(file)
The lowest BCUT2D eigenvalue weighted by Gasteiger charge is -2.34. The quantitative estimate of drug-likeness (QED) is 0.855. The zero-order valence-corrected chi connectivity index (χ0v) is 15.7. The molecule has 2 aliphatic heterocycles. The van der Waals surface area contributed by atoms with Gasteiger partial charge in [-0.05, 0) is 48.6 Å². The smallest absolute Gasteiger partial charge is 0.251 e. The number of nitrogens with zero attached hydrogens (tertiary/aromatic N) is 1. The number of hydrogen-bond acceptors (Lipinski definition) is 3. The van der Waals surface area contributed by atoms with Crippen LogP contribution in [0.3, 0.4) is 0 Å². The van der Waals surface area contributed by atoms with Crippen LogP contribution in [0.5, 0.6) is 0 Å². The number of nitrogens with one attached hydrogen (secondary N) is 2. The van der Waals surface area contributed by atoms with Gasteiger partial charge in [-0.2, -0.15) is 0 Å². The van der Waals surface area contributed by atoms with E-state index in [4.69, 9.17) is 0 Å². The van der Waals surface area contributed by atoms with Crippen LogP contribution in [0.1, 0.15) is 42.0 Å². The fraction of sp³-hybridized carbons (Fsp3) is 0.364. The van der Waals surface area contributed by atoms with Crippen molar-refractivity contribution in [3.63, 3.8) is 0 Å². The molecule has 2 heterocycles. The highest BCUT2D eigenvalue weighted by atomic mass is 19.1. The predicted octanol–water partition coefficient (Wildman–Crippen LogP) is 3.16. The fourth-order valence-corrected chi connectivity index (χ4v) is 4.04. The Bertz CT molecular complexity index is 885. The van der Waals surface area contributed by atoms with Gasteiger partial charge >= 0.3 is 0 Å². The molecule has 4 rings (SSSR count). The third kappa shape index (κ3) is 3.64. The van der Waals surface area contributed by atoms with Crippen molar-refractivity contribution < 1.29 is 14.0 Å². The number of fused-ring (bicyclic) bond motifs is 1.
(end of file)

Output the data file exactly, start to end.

The lowest BCUT2D eigenvalue weighted by Gasteiger charge is -2.34. The quantitative estimate of drug-likeness (QED) is 0.855. The zero-order valence-corrected chi connectivity index (χ0v) is 15.7. The molecule has 2 aliphatic heterocycles. The van der Waals surface area contributed by atoms with Gasteiger partial charge in [-0.05, 0) is 48.6 Å². The smallest absolute Gasteiger partial charge is 0.251 e. The number of nitrogens with zero attached hydrogens (tertiary/aromatic N) is 1. The number of hydrogen-bond acceptors (Lipinski definition) is 3. The van der Waals surface area contributed by atoms with Crippen LogP contribution in [0.3, 0.4) is 0 Å². The van der Waals surface area contributed by atoms with Crippen LogP contribution in [0.5, 0.6) is 0 Å². The number of nitrogens with one attached hydrogen (secondary N) is 2. The van der Waals surface area contributed by atoms with Gasteiger partial charge in [-0.2, -0.15) is 0 Å². The van der Waals surface area contributed by atoms with E-state index in [4.69, 9.17) is 0 Å². The van der Waals surface area contributed by atoms with Crippen LogP contribution in [0.1, 0.15) is 42.0 Å². The fraction of sp³-hybridized carbons (Fsp3) is 0.364. The van der Waals surface area contributed by atoms with Crippen molar-refractivity contribution in [3.63, 3.8) is 0 Å². The molecule has 2 heterocycles. The highest BCUT2D eigenvalue weighted by atomic mass is 19.1. The predicted octanol–water partition coefficient (Wildman–Crippen LogP) is 3.16. The fourth-order valence-corrected chi connectivity index (χ4v) is 4.04. The Bertz CT molecular complexity index is 885. The van der Waals surface area contributed by atoms with Gasteiger partial charge >= 0.3 is 0 Å². The molecule has 4 rings (SSSR count). The third kappa shape index (κ3) is 3.64. The van der Waals surface area contributed by atoms with Crippen molar-refractivity contribution < 1.29 is 14.0 Å². The number of fused-ring (bicyclic) bond motifs is 1.